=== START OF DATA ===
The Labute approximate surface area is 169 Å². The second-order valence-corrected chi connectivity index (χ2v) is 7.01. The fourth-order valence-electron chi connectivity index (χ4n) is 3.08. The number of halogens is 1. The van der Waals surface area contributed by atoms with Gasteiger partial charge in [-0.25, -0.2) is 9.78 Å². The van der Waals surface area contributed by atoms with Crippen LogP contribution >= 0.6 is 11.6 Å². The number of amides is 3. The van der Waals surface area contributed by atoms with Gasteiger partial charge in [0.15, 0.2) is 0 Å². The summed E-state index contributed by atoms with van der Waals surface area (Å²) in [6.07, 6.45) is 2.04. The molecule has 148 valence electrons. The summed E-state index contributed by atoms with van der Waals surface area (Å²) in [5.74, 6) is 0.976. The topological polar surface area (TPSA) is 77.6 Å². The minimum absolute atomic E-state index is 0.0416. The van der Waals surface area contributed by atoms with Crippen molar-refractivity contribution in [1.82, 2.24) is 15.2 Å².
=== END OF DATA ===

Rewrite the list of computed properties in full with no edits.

The Labute approximate surface area is 169 Å². The second-order valence-corrected chi connectivity index (χ2v) is 7.01. The fourth-order valence-electron chi connectivity index (χ4n) is 3.08. The number of halogens is 1. The van der Waals surface area contributed by atoms with Gasteiger partial charge in [-0.25, -0.2) is 9.78 Å². The van der Waals surface area contributed by atoms with Crippen LogP contribution >= 0.6 is 11.6 Å². The number of amides is 3. The van der Waals surface area contributed by atoms with Gasteiger partial charge in [0.15, 0.2) is 0 Å². The summed E-state index contributed by atoms with van der Waals surface area (Å²) in [6.07, 6.45) is 2.04. The molecule has 148 valence electrons. The summed E-state index contributed by atoms with van der Waals surface area (Å²) in [5.74, 6) is 0.976. The topological polar surface area (TPSA) is 77.6 Å². The minimum absolute atomic E-state index is 0.0416. The van der Waals surface area contributed by atoms with Crippen molar-refractivity contribution in [1.82, 2.24) is 15.2 Å².